Blueberry purchase supports economy, promotes health
December 24, 2012

The U.S. Department of Agriculture announced last week that it plans to purchase $16 million worth of wild blueberries for federal food programs, according to U.S. Rep. Mike Michaud, D-Maine.

The purchase comes at the request of the Maine Wild Blueberry Commission and the urging of Congressman Michaud. The commission asked the USDA to purchase the blueberries due to an oversupply from Maine’s large crop of wild blueberries this year.

Providing wild Maine blueberries to federal food nutrition assistance programs – like food banks – means those who may not have access to such produce will get the benefits of this “super” fruit while supporting Maine’s economy.

Blueberries’ “superfood” status is due to the potential health benefits of regular blueberry consumption. Blueberries contain a wide range of phytochemicals, which are believed to provide antioxidant, anticancer, anti-neurodegenerative and anti-inflammatory properties, according to the Pennington Biomedical Research Center. The center’s report on blueberries is posted on the USDA website.

The report said there are also links to regular blueberry – and fruit – consumption and reducing one’s risk of neurodegenerative diseases like Alzheimer’s, heart disease and improving gastrointestinal function.

Aside from the many health benefits of blueberries, providing fresh produce to people in need of food assistance as well as education on how to use and prepare those products may lead to healthier choices for those families in the future. By teaching people about the benefit of eating fresh produce, today’s recipients of food assistance could be tomorrow’s frequenters of farmers markets.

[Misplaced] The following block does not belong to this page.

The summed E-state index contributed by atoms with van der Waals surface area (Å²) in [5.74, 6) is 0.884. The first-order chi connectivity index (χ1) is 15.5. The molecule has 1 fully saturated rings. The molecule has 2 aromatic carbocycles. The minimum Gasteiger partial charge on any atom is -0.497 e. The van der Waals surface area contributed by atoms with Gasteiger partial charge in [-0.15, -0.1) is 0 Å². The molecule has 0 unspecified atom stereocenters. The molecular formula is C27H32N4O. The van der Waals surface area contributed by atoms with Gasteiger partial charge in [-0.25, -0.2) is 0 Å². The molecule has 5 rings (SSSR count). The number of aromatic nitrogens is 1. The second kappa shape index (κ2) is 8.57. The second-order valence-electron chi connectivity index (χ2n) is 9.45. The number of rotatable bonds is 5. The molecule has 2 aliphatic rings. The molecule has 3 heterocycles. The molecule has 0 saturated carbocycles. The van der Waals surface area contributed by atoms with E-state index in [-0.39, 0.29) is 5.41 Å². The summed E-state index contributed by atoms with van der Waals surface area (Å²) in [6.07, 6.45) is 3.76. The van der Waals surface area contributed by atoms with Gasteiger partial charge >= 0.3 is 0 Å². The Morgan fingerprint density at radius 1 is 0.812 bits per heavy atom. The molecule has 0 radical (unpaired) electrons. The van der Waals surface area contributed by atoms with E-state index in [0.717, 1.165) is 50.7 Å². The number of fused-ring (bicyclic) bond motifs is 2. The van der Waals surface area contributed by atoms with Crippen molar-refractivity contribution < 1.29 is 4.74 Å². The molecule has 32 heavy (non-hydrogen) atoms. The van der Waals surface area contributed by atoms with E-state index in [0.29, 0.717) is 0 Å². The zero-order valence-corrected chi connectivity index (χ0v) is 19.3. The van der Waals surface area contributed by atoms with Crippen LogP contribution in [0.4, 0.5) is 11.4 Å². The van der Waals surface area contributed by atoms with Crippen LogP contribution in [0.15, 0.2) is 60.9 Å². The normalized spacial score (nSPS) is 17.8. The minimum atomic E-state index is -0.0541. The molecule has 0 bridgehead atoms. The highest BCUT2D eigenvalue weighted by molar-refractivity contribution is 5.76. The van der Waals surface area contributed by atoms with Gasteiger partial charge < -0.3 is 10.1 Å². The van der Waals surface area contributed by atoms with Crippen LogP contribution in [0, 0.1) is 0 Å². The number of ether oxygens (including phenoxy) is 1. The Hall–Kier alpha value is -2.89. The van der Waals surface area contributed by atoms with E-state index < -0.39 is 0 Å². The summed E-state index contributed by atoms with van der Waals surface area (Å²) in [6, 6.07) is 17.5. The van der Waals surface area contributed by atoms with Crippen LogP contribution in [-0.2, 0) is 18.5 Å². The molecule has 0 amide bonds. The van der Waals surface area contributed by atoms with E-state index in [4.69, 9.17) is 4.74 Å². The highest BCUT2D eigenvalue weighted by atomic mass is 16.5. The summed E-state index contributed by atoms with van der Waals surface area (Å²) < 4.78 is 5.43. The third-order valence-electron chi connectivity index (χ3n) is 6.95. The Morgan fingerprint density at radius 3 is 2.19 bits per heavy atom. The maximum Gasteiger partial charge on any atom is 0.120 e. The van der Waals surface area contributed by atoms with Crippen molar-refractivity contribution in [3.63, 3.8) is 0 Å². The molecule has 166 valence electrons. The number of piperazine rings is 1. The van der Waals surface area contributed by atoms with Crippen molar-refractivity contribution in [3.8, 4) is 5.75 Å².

The other clear benefit is the economic boost to Maine and one of its most vital industries. Maine has 60,000 acres of wild blueberries that grow naturally in fields and barrens that stretch along the Downeast coast to the state’s southwest corner, according to the University of Maine Cooperative Extension. In 2007, the economic impact of the wild blueberry industry in Maine totaled $250 million, according to the extension’s website.

Another major industry in Maine is lobster. And while many associate lobster with summer barbecues and events, Maine’s lobstermen work year-round.

Over the summer, Maine lobstermen had a surplus of lobster due to the good harvest, but the price dropped off to a decades-long low. When a similar situation cropped up a few winters ago, many organizations – including the University of Maine – stepped up to purchase lobster, incorporating them into student meals.

We hope these kinds of partnerships continue, so that Maine’s agricultural industries will remain strong and solvent.

The USDA is setting the right example by investing in a U.S.-grown product like blueberries with the added benefit of a healthy food for those in need of assistance.